CINCINNATI -- In his postgame comments to reporters late Thursday night in Kansas City, Cincinnati Bengals coach Marvin Lewis referenced the way his patchwork, starting offensive line was set up.
As Lewis said, it was "rookie, rookie, new guy, new guy, new guy."
Well, technically, one of the new guys was not new. Third-year lineman Kevin Zeitler started at right guard.
Early in the game, you could barely notice the youth and general inexperience of the first-team unit. There were no negative plays on the Bengals' first offensive series of the game. No penalties, either. There was one 53-yard bomb from Andy Dalton to A.J. Green and the Bengals scored three points. All in all, it was a successful run for the group charged with protecting Dalton.
He took note of that, and credited the group of mostly rookies and offseason free-agent additions.
"Obviously, not everyone is in there," Dalton said. "[But] I trust them. They did a good job and I didn't get hit. That's all that matters."
The first-team line consisted of left tackle Marshall Newhouse, left guard Trey Hopkins, center Russell Bodine, Zeitler and right tackle Will Svitek. Newhouse and Svitek were free-agent additions, and Hopkins and Bodine were playing college football this time last year. Bodine was a fourth-round draft pick in May while Hopkins went undrafted.
Zeitler is a lock to start this season, while Bodine appears in place to start at center. Hopkins was playing in relief of Clint Boling and Mike Pollak, two left guards who have been rehabbing from knee injuries this offseason. Newhouse played for Pro Bowler Andrew Whitworth, who is slowly coming back from a late-July calf injury. Svitek was playing in place of veteran Andre Smith, who is still on concussion protocol.
As much as the Bengals would rather not have all the injuries and rehabbing linemen, they are proud of the fact they're getting valuable game and practice reps for the men comprising their patchwork line. This time could prove invaluable for Hopkins, who is starting to appear a virtual lock to make the 53-man roster. At times, he's looked like the best blocker on the offensive line.
Bodine also is getting good growth opportunities with his time blocking for both Dalton and backup quarterback Jason Campbell. He had one glaring hiccup against the Chiefs, though: an early snap that came out slightly higher than Campbell was expecting. Bodine's only real knock this camp has been snapping too quickly or sending snaps wide of their intended marks. It's something the Bengals hope to correct before the regular season begins.
On the whole, this O-line played fairly clean. The group had just one illegal procedure penalty that came while Campbell was behind center. He barks with a cadence that is good at drawing defenders into the neutral zone, but one that also can be difficult to hear in a noisy environment like Arrowhead Stadium.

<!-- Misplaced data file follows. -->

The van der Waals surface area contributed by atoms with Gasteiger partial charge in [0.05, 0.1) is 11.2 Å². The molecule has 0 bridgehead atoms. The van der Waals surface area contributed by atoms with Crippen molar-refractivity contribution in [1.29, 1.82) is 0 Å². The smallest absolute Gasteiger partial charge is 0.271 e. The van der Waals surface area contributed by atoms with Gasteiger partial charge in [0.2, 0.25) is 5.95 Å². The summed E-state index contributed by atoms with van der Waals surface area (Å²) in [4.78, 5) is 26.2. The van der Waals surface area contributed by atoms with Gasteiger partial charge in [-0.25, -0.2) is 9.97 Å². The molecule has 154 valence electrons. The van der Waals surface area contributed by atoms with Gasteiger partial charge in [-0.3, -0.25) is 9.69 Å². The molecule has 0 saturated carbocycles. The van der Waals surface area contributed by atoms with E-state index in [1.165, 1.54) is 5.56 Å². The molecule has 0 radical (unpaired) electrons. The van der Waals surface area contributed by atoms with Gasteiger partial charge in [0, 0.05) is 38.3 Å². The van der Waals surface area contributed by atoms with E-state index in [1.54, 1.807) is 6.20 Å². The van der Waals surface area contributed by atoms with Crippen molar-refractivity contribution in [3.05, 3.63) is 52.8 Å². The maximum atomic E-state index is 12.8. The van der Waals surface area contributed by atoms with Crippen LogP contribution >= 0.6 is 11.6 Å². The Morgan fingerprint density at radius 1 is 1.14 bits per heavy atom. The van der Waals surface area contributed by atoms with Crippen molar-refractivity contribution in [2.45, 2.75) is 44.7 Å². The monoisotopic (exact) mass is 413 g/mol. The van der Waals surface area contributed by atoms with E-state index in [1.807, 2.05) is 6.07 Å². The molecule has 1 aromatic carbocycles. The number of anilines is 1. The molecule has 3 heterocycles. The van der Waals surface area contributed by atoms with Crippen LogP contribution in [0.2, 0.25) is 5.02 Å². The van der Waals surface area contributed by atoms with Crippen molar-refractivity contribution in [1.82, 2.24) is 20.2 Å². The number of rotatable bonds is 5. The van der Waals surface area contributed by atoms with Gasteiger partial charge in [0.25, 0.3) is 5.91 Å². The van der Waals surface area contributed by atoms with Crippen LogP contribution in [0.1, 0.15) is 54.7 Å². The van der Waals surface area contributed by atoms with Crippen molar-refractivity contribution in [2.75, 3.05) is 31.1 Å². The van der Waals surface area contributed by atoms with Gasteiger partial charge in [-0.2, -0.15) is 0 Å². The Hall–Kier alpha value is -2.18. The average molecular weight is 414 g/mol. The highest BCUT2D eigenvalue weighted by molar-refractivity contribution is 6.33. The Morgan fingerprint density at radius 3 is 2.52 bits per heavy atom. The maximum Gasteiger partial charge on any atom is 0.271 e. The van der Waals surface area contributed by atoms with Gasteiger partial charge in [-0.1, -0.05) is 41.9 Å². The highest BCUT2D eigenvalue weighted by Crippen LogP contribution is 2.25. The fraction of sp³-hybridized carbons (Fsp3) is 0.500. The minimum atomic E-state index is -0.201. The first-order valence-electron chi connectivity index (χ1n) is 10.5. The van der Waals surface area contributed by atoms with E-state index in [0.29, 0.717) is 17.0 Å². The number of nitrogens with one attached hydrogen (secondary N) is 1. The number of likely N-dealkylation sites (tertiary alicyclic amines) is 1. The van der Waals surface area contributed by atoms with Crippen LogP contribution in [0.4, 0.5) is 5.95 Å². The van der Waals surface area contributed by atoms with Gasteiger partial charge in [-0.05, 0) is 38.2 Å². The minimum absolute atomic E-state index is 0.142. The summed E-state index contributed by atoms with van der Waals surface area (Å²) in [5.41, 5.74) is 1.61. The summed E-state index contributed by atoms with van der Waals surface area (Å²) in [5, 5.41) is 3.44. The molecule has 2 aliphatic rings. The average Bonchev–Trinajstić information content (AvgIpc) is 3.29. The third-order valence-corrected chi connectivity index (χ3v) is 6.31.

"[Thursday], in general, without having but the one procedure penalty, was pretty good," Lewis said. "We were backed up right away, right in the first drive. With that big, new speaker they've got out there, you can't hear anything until you get down on the play clock and break the huddle. So you really have to focus in."
Going deep. While Dalton was in the game, the Bengals and their hodgepodge of linemen moved the ball 81 yards on eight plays before a 30-yard Mike Nugent field goal gave Cincinnati an early lead. Of those 81 yards, 53 came on a bomb to Green that was thrown with Dalton comfortably stepping up in the pocket while under extreme pressure. Something that has been lost in talking about Dalton's apparent passing improvements has been his improved footwork. He's been gliding around pockets just as smoothly and confidently all training camp.
"We knew their front was good, but they gave us the look we wanted," Dalton said of the long pass. "We knew we had a good chance at it so that's why that play was in. It was good to go out and execute."
Challenge or no challenge? Around the time James Wright caught a 9-yard touchdown pass from third-team quarterback Matt Scott, I had a back-and-forth on Twitter with someone curious as to whether the Bengals ought to challenge the play (that had originally been ruled incomplete), or to let it go and give the Bengals' offense more red zone work.
My response? Challenge and give the rookie his score.
My reasoning? While preseason games are good times to work on red zone situations, a team also can devote more time to them in practices if they wish. In this instance, you had to give the rookie what was clearly a touchdown. (He had two feet in before falling out of bounds.) You have to imagine making such a tough catch over a defender's back will boost Wright's confidence. That's what you want. It was, after all, the first ball he has caught in a game of any kind since 2012.